Cameron keeps his mind on compost heap

TORY leader David Cameron was unusually coy about his views of Gordon Brown as he visited a green waste recycling plant in his constituency. Mr Cameron was given a tour of the two-acre site near Chipping Norton which is operated by private firm Agrivert and composts over 60,000 tonnes of organic waste collected from Oxfordshire homes which is then sold on to local agriculture

Speaking after his tour, Mr Cameron quipped to assembled school children and local dignitaries, Someone wrote me a letter the other day saying, Dear Mr Cameron, if you care so much about climate change and carbon emissions why dont you stop breathing. But asked about his preferences for green over Brown, he merely smiled and responded, Ive always said that if you vote blue, you can go green and of course the alternative to green is Brown.




A Muslim Conservative party member and Chipping Norton town Councillor has backed Tory leader David Cameron's comments that some Muslim extremist groups are the "mirror image" of the British National Party. Yasin Qadir of Hailey Road supported the statement by the town's MP earlier this week during a speech in Birmingham.
"I have to agree with David Cameron when he talks about how extremist Muslim groups are hoping to divide society over grievances they feel strongly about - in the same way the BNP has been dividing inner city areas with ideas of "them and us" said Mr Qadir. "But the majority of young Muslims are just as afraid of marginalisation in society as the rest of the population."




While Dave is attending a launch party at the new Katharine House Hospice on West Street on Friday a local hoodie lies in wait outside. Mind you the Vicar is there to make sure nothing too irreverent happens. The shop opened on Saturday.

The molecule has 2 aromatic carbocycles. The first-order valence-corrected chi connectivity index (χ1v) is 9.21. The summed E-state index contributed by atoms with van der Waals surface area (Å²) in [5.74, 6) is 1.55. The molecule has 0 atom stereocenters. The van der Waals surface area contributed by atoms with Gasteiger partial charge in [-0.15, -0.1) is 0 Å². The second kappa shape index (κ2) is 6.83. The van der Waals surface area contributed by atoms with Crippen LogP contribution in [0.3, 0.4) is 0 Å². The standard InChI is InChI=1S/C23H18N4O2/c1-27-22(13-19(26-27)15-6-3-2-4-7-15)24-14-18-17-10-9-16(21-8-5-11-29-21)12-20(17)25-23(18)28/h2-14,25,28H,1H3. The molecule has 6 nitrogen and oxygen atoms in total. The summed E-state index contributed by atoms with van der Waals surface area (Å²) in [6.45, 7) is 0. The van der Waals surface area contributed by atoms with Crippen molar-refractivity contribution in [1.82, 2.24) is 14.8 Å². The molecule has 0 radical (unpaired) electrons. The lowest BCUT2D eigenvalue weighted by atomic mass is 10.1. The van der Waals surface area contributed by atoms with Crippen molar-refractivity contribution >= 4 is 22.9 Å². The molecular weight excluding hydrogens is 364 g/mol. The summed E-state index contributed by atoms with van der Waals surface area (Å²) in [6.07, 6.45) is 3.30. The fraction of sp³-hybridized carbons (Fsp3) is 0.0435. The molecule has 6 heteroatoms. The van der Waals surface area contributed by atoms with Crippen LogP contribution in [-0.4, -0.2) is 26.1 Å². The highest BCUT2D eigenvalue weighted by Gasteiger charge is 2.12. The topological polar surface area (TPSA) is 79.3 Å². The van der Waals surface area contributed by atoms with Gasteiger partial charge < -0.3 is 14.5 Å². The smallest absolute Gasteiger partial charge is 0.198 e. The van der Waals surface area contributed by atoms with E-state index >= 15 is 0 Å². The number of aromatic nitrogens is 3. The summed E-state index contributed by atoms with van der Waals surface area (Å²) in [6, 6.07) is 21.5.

(Picture by Jim Crease)



Tory leader in green controversy
"one rule for him and his Tory friends, and another for the rest of us".

Labour has accused Tory leader David Cameron of hypocrisy after it emerged he used a private jet to travel 90 miles from Oxford to Hereford. The Conservative leader travelled with his wife Samantha and daughter Nancy from Oxford airport, near his Witney constituency, to the home of businessman Richard Smith in Shobdon. The campaigns director of Friends of the Earth Roger Higman said Mr Cameron had a duty to show responsibility. "If politicians ignore their own responsibility, it's difficult for them to expect others to do anything else." Labour's John Healey, a Treasury minister, said the incident showed Mr Cameron's commitment to the environment was "all for the cameras".  "It just shows that Cameron believes there's one rule for him and his Tory friends, and another for the rest of us."


ANIMAL rights supporters reacted angrily to plans by Tory leader David Cameron to give MPs a free vote to repeal the fox hunting ban. The Witney MP told GMTV: "I have always believed that country sports are something that have taken place for years and they do not need the approach of the criminal law. In a new Parliament, it should have a new vote, on a free vote basis, on the issue of hunting." The MP's spokesman confirmed that Mr Cameron, who voted against Labour's 2005 ban, would also vote to scrap it if he became Prime Minister.

On Tuesday, Mr Cameron told Talksport radio he still found time to shoot "the odd pigeon". Asked if he saw anything wrong with hunting or shooting he said: "No, I don't see anything wrong with it at all. I was brought up in the country, I enjoy country sports, I still have a bit of time for the odd pigeon. And sometimes do a bit of fishing." He described the ban as a "farce" and said: "We've passed a law that everyone is openly flouting and it makes the law look stupid."

Penny Little, of the organisation Protect Our Wild Animals, based in Great Haseley, described his comments as "appalling." Is it Mr Cameron's theory that all laws that are broken should be repealed I hope people take careful note that this is what David Cameron is really about - supporting his blood sport-loving friends. His caring, kindly image has gone out the window."

Labour MP for Oxford East MP Andrew Smith said: "His enthusiasm for killing animals for fun is shocking, and exposes the myth of the image he is trying to put across." The League Against Cruel Sports said: "Many people in Oxfordshire will find these remarks distasteful and distressing."